Rely on your network of LinkedIn contacts, business associates, or Facebook friends by asking them to participate in your focus group. After all, they will eventually become the end users of the product or service that you plan to sell.

Arrange an hour-long virtual group discussion by using services like AnyMeeting, an online meeting platform. AnyMeeting may be an appealing way to conduct your online session because it’s a free, ad-supported software-as-a-service (SaaS), which means there is no cost to you.

“Conduct a focus group where you get a group of maybe ten customers or even people who did not purchase your product, and ask questions,” recommends Lisa Rodriguez, founder of Next Level Consulting & Virtual Assistance, a small business consulting and virtual assistance firm based in New York City.

Asking your focus group for suggestions and comments will often prove to be invaluable marketing advice and sometimes can come as a surprise, says Rodriguez, who compiled important questions to ask: What did they like if they purchased, and if they did not purchase, what caused them to hesitate? Is there something that could be done to improve the product in their eyes? Did the copy fully explain what the product does for them and how it will be valuable to their situation?

To learn more valuable tips on how to improve a product and conduct your own product brainstorming session, read Lisa Rodriguez’s article, How Do You Improve Your Existing Product or Service?

Every Small Business Has a Story, So Tell Yours

Good stories always capture the listener’s imagination. They draw people in. In the same way, a compelling story about your business can win the hearts, minds and wallets of customers.

Whether you put an anecdote in your newsletter that explains why you started your business, or you create a YouTube video to demonstrate what your business does, a good business narrative will make a lasting impression.

People love stories.

“Every small business has a story— and people love to hear them,” states ConstantContact blogger Ryan Pinkman in his article, 7 Things People Love More Than Being Sold To.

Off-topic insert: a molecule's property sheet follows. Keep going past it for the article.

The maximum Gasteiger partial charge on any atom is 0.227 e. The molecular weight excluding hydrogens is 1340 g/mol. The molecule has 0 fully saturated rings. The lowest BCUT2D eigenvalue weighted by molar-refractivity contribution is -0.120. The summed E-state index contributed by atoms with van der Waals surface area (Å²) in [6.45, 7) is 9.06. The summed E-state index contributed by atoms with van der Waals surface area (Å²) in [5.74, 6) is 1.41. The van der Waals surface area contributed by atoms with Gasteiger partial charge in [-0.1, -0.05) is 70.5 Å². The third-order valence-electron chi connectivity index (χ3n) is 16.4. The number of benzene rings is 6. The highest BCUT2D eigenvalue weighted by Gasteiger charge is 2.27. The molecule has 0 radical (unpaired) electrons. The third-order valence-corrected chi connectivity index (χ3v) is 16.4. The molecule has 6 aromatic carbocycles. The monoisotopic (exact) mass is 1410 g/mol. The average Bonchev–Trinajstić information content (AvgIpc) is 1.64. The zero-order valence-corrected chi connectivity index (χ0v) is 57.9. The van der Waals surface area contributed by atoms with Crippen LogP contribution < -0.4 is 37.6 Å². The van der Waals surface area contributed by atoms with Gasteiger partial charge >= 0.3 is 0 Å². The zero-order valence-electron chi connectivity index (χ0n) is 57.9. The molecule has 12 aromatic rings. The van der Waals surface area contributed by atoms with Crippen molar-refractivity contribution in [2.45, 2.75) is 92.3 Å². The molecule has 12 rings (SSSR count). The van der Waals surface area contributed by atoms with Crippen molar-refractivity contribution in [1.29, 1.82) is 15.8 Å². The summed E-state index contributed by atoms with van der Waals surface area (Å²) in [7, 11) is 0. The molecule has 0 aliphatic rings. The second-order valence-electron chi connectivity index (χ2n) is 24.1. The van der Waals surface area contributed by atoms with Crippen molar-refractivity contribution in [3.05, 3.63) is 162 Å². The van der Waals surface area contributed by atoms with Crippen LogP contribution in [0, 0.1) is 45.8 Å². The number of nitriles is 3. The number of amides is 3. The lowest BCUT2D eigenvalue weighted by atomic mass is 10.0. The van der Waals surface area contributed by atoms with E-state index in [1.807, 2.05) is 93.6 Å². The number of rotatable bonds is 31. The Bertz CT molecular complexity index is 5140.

Most people don’t respond well to a hard sales pitch, explains Pinkman. But an intriguing story about your company can improve your chances of making the next big sale and driving business results for your brand.

Sharing stories is a prominent theme on The Marketplace, an online market that sells goods from a carefully selected listing of small businesses.

Each company submits an “Our Story” profile to help promote their products across a variety of categories, including food and drink, camping and outdoors, toys and games and education.

The Marketplace is the latest iteration of Markdown.com, flash-sale site owned Glenn Beck’s multimedia company Mercury Radio Arts. As much as I dislike Beck’s political viewpoints, I do agree with his patriotic testimonial about small business owners, “their stories, their products and their passion is what makes America great.”

Marketplace President Keith Ferry says it better in a GigaOM interview where he explains the Web site’s rigorous selection criteria.  Each business has to have “a story to tell,” Ferry says. For example, maybe “they suffered a layoff and picked themselves back up off the mat to support their family. That’s probably the biggest requirement. Each company has a story to tell about why they’re doing what they’re doing. Our audience connects very well with that.”

Just tell your story, and we’ll will take care of the rest.

Google and American Express know every small business has a BIG story. Last October, they launched a partnership contest called My Business Story. The co-sponsored YouTube channel lets small businesses owners make and upload a professional-quality video that tells their story.

The My Business Story channel features a trove of interesting (and short) YouTube videos showcasing inspirational stories told by entrepreneurs.

Create a video to tell your story.

If you to create a free 30-second version of your business story, consider using Animoto.com. It’s an online video creation service that lets you create and upload videos from your photos, video clips, words and music.

Use the site’s online tools to add a business profile, sample of your work, or fun product highlight to social media platforms, YouTube, your website, or blog. Once you’re done, you can share your video via Facebook, Twitter, Pinterest, YouTube, or email.